Worm-eating Warbler RESEARCH

In Tennessee, the Worm-eating Warbler, which breeds on the Gorge's steepest slopes, is listed as a "species of concern". How can we protect this fragile population?


Why birds?

Birds are an indicator species, which means if they're not healthy, there's a lot more that's not healthy! 

With a generous grant from Benwood Foundation, the Trust's Holland Youngman conducted research in the Tennessee River Gorge from May 2014 through May 2016, focusing on Worm-eating Warblers. The focus of this survey was both population numbers as well as post-fledging foraging habitat needs, i.e. what the young birds need when they come off the nest. The Trust will use the data gathered in this project to determine best management practices for stewarding our forests to promote productivity and survivorship for these at-risk birds. 

data recording.jpeg
bird in hand.jpeg



During the spring and summer months of 2014-2016, Holland conducted a study on the post-fledging habitat use of Worm-eating Warblers in the TN River Gorge. This neotropical migratory species is currently considered stable worldwide, though its numbers have been declining in Tennessee. Worm-eating Warblers spend the breeding season in eastern North America’s large tracts of mature, unfragmented forests. With continued destruction and fragmentation of the habitat upon which it depends, this species (along with many others) will likely face declines in the decades ahead. The post-fledging period, or the time after the young birds leave the nest and before they disperse for fall migration, is a crucial life stage for growth, learning and survival. It is also a stage lacking in data, as it is difficult to track and study the juvenile birds given their cryptic coloration and behavior. The Gorge provides expanses of continuous, mature forest, making it an ideal breeding and study area for Worm-eating Warblers.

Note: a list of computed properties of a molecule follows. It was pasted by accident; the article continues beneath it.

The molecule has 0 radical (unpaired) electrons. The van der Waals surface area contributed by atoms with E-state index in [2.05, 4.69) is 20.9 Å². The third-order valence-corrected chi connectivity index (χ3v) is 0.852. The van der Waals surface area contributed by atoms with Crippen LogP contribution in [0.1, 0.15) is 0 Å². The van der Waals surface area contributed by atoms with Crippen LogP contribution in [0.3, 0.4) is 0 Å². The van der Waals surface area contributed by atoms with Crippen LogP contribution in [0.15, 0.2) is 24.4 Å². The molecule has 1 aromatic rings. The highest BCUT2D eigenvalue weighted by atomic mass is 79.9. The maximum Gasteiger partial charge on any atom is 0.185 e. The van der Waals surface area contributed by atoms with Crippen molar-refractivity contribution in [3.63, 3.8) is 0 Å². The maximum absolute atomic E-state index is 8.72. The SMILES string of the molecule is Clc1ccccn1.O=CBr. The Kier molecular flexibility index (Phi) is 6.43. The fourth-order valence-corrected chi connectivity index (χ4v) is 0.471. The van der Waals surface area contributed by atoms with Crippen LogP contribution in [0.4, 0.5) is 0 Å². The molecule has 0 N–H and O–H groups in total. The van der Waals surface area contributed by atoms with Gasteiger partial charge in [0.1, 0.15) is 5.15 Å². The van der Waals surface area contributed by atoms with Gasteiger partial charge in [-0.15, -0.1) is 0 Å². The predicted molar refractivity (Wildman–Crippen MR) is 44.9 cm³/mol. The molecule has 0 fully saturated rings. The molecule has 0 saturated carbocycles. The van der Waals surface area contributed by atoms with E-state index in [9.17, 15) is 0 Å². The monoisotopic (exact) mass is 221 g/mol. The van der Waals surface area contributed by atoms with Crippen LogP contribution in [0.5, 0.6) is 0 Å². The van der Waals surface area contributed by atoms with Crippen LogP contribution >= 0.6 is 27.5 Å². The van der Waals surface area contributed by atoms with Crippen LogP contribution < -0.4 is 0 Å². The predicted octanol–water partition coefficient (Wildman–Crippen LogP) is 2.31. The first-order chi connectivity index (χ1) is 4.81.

Holland used ultralight (0.31 gram) harness-attached VHF transmitters to track fledglings daily on properties throughout the Gorge and gather data on their habitat use and movements. The results of the study indicated that degrees slope (gradient of a hillside), leaf litter depth, shrub density and percent herbaceous cover are significant characteristics of fledgling Worm-eating Warbler habitat. Daily movements averaged 49 linear meters and moved down slope.




By understanding crucial habitat components and movement patterns, conservationists can better protect and manage lands to bolster post-fledging success. Such actions are critical in the effort to maintain viable and successful species populations into the future.





Check out other Bird Research

Holland Youngman, Researcher

Holland is a native of the South Carolina coast, and a graduate of Clemson University. She has enjoyed working environmental conservation jobs in Wyoming, Mississippi and Texas; and left her position with the SC Department of Natural Resources in Charleston to move to Chattanooga. She is thrilled to be here, where she recently received her Masters of Environmental Science degree at UTC while working with the TRGT conducting Worm-eating Warbler research.

Bird News at the Trust